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CONTRIBUTORS

Akinlabi Peter
Amanda Sington-Williams
A M Gatward
Ayat Ghanem
Bobby Parker
Chuma Nwokolo, Jr.
Dike Okoro
E C Osondu
Katie Metcalfe
Laura Solomon
Mandy Pannett
Michael Larrain
Oge Anyahuru
Terri Ochiagha
Uzor Maxim Uzoatu

 

fiction


 

The Barnstormer at Goofy's Wiseacre Farm

By A M GATWARD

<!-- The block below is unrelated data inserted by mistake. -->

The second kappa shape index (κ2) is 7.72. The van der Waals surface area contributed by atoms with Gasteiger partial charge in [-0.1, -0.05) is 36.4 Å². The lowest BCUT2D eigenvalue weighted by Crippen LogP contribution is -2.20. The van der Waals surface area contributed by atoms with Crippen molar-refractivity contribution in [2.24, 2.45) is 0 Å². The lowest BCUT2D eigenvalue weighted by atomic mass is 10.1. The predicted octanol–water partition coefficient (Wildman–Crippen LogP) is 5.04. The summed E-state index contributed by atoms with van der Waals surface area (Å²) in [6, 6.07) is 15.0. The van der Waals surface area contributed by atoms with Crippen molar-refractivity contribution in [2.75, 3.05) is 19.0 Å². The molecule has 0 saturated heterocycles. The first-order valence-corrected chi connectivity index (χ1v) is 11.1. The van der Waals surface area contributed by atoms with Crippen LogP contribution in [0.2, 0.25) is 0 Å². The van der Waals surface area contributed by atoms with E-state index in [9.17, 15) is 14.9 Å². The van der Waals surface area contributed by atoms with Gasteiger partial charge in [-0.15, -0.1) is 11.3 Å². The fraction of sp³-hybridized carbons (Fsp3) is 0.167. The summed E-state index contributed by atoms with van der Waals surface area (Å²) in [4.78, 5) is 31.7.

There is considerably more to the life of an infantryman or foot-soldier than getting up at the crack of dawn, rigging up explosive devices, jumping out of aircraft, being shot at by strangers and blowing off heads. I have survived two tours of duty, trapped on giant overseas tectonic plates, mountains, veldts and I have been shot at, wounded, choppered out in a poppy sopor and left alone in a hospital, only to be sent back again for more of the same yowling mayhem and medicine months later. I'm fine, thanks. I could spin you endless yarns and half baked observations about the vicissitudes of duty, conscience and patriotism, of being behind enemy lines, of the symmetries and parallels, contrasts and transitivities between the bedlam of battlefields and the quieter mayhem of everyday things, but in the end I think that all this has been done better by movies and by better writers, and in any case what I really want to do is to tell you a story about the man we called Duckface, who was the sergeant-major when I was square-bashing.